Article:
Rocky Mount residents ought to be breathing a collective sigh of relief after news broke earlier this week of a deal between Duke Energy and the N.C. Eastern Municipal Power Agency.
The $1.2 billion deal announced Monday morning could lead to some real relief in the form of lower utility bills, which would be a real coup for an area that has been strapped with high electricity costs for longer than we care to remember.
Duke is purchasing the power agency’s ownership in five electricity generating assets. The 32 cities that make up the power agency will enter into a 30-year wholesale power supply agreement with Duke. And the massive debt load that kept ElectriCities utility rates so inflexibly high will be dramatically reduced.
All this, of course, hinges on state and federal approval. And many questions are unresolved at this stage. But we’ve used this space countless times to advocate for lower utility rates by any legal means necessary. Selling off the plants that saddled us with so much debt to begin with seemed like the best possible scenario, and we’re glad to see a deal get done.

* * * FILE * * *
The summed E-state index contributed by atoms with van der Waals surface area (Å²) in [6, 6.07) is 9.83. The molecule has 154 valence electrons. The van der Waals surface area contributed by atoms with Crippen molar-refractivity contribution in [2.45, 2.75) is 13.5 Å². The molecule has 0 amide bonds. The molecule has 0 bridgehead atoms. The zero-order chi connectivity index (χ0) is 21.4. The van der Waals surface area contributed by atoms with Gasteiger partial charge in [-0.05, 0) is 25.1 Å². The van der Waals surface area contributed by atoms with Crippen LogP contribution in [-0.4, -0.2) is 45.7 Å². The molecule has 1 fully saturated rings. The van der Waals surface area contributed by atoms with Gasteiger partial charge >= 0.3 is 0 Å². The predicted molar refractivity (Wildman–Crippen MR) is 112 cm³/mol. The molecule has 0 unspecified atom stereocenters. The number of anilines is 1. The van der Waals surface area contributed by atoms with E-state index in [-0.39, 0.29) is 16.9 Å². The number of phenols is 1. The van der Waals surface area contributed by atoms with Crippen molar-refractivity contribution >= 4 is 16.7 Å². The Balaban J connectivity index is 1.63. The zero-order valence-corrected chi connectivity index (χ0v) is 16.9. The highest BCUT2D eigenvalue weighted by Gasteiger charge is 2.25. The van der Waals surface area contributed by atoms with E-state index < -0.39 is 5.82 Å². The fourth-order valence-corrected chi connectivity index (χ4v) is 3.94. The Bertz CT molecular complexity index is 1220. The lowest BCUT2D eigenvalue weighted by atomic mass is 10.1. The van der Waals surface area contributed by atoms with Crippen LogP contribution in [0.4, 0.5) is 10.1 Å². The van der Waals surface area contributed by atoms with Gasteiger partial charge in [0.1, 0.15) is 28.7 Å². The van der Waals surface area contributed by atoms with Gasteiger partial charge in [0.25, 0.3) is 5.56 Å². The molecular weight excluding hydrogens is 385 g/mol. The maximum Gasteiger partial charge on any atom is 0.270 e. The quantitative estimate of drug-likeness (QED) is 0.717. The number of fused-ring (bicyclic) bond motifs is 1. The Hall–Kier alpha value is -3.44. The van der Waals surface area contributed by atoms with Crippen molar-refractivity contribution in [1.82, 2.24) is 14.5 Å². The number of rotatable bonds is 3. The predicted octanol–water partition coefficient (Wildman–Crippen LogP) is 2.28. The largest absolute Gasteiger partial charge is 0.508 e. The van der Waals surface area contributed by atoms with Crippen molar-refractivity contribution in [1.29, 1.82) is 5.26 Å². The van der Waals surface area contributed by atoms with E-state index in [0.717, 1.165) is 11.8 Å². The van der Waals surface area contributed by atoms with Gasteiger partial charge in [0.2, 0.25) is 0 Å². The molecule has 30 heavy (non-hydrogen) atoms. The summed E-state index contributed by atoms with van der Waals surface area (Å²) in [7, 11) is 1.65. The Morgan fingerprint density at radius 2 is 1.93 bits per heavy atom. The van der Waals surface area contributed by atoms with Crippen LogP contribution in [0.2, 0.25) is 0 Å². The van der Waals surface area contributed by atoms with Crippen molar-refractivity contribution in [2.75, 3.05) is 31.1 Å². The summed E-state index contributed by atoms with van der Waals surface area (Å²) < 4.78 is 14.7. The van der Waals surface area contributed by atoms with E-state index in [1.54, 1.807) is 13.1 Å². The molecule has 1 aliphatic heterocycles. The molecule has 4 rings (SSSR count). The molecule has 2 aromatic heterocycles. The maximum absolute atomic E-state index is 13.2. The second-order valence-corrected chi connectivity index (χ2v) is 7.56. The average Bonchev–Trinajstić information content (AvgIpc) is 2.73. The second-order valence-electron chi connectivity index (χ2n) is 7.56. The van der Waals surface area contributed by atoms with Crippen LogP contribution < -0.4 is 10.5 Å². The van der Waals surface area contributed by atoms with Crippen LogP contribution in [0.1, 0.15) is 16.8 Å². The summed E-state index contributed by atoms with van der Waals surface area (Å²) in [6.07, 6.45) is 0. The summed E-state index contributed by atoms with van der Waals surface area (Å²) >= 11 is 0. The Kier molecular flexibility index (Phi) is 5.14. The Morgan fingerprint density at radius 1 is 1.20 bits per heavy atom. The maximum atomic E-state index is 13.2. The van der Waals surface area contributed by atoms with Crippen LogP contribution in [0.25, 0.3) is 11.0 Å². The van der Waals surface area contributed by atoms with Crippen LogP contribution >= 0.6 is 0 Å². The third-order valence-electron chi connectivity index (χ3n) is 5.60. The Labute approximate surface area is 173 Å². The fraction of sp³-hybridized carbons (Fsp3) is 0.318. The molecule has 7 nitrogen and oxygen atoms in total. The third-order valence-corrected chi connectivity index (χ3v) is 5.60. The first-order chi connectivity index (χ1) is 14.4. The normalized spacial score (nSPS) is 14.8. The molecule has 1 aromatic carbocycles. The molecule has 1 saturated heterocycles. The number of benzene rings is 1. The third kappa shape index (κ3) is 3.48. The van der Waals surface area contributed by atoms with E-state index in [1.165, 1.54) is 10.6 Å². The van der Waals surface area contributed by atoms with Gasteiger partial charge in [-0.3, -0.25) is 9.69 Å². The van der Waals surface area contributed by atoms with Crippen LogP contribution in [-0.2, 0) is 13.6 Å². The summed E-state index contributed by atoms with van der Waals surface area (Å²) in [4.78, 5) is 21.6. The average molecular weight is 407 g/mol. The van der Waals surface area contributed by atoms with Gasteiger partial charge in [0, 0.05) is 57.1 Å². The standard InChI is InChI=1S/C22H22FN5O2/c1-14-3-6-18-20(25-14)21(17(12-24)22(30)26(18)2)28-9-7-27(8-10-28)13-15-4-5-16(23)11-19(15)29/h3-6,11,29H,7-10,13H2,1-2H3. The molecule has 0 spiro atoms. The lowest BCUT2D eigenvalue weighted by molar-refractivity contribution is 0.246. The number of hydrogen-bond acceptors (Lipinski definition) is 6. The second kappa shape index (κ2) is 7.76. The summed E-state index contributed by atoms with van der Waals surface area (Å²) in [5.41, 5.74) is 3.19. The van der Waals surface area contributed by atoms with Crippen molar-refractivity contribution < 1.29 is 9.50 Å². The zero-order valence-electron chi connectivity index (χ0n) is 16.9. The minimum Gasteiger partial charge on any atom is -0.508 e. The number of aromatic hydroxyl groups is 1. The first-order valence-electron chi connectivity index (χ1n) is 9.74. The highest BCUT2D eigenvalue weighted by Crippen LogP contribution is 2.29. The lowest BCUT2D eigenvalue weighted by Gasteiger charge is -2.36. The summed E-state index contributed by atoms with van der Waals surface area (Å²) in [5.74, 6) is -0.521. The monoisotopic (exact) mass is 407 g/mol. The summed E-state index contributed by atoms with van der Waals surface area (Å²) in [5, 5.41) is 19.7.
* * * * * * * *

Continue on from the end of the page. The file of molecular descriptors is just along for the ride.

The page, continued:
According to Telegram staff writer Brie Handgraaf’s reporting, the deal, if approved, would reduce the power agency’s debt from approximately $1.9 billion to $480 million. Handgraaf reported that customers’ rates could be reduced to varying degrees depending on the city’s share of the outstanding debt and other factors.
By cutting the power agency’s debt by nearly 75 percent, our hope is that utility customers will see some significant savings. Local leaders have estimated that for every dollar a Rocky Mount customer is billed, 32 cents goes toward paying off debt.
The deal isn’t perfect. That $480 million in debt left on the books still stings and is going to hover over us for a while still. There is a light at the end of the tunnel. But it’s a pretty long tunnel. Early reporting suggests the deal might not be completed until the end of 2016. If customers see an immediate impact after the deal is done, that means lower utility bills in 2017.
Still, we can’t help but be excited by this turn of events after years of hearing that the problem of high rates was largely unsolvable. It’s been a long time coming, and there’s a long road ahead. But we’re encouraged by this progress and grateful to the tireless work of local leaders who pressed for a solution.